Here’s an under-reported fact: electricity use is declining in advanced industrial economies. It peaked about ten years ago, give or take. Here’s a graph of the World Bank’s data:
When it first began to tail off, it was assumed that it was the recession and that demand would pick up again afterwards. That hasn’t happened, and there are a number of different reasons why.
First, heavy industry has moved overseas. Part of the decline in the West is picked up by the rising energy use in China and elsewhere, with global supply chains shifting manufacturing to cheaper locations. But electricity use is falling domestically too, so it’s bigger than that. Ordinary households are using less, and that’s down to more efficient appliances.
Over the years, efficiency standards have improved. This graph is from the EU, which has driven those efficiency measures. The fridge trend is particularly significant, because they’re on all the time and have traditionally been the biggest electricity user in the home. (If you’re wondering why TVs buck the trend, that was the brief fashion for plasma TVs, before they were replaced by more efficient LEDs.) Light bulbs aren’t on the graph, but they’ve gone through two big shifts – from incandescent bulbs to compact fluorescents, and then to LEDs.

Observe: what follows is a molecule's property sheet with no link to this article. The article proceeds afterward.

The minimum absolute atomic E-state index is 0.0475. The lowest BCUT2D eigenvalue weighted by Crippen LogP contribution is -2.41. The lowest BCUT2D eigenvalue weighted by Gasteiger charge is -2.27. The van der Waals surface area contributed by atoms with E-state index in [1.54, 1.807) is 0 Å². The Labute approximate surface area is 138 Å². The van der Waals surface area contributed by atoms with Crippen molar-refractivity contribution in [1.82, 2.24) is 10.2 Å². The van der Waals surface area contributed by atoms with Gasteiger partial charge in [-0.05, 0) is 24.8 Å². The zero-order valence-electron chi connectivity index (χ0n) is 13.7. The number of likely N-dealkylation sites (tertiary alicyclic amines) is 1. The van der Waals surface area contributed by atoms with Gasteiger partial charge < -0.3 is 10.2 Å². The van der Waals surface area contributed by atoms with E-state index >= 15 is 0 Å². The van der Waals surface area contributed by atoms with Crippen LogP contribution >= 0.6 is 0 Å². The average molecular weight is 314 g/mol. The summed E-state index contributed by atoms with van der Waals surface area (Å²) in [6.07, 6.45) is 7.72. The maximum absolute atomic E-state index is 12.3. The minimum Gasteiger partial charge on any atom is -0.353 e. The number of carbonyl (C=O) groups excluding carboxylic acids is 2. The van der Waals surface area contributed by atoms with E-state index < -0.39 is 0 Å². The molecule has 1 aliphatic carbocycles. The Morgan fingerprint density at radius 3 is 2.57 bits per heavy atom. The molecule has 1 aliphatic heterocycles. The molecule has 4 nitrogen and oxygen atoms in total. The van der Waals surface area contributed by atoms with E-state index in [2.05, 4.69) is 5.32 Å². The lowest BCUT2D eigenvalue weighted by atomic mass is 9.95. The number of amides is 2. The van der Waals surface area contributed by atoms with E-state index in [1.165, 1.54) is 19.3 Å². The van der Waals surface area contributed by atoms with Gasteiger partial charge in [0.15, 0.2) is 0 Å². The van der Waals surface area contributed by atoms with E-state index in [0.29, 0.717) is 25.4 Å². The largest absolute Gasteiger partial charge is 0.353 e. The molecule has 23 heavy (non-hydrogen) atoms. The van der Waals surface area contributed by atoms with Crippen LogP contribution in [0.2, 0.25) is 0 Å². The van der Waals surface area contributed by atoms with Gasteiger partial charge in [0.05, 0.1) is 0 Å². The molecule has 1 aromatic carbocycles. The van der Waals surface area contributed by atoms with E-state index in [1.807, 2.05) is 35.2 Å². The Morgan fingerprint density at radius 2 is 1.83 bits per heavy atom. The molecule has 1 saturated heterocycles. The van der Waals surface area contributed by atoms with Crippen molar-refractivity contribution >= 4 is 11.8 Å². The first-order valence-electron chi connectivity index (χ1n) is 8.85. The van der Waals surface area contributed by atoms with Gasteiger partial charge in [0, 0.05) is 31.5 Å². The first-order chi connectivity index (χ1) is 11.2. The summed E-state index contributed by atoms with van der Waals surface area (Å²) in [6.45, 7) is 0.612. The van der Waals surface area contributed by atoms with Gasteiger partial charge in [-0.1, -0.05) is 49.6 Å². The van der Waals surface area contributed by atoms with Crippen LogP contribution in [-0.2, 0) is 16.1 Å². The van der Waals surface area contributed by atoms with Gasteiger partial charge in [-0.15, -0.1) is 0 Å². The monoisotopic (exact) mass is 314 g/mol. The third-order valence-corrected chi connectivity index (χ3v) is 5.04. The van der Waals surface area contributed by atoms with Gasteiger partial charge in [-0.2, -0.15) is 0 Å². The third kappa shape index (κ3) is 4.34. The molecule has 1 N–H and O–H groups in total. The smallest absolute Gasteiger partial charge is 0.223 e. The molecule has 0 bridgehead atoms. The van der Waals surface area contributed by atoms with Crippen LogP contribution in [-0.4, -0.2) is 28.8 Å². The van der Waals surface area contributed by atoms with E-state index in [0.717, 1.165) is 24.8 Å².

Other factors in the decline include distributed solar. In some contexts the statistics note the addition of solar power as a decline in energy demand rather than adding capacity. Another trend in Britain is a decline in cooking at home, which has reduced domestic energy use.
The overall decline in electricity use may not last forever. Electrification of transport, whether that’s cars or trains, will push demand for electricity back up again. But there’s more that can be done on the efficiency front too, so it may be bit of a wobbly plateau for a while.
There are a bunch of implications here for the profits of big energy companies, for energy policy and so on. But what I wanted to highlight is that there’s an enough point for electricity. Not everything grows forever. As Chris Goodall puts it, “the wealthier nations have got as much power as they will ever need.”
For some countries, energy use needs to come down. Why do Canadians need three times more electricity than Brits? There are extremes of temperature that we don’t have to deal with, but still – room for improvement there, eh? North America could do with the kind of efficiency standards that the EU has adopted. Other countries are going to be expanding. But the future is convergence at a point of sufficiency, not an endless upwards graph of rising demand.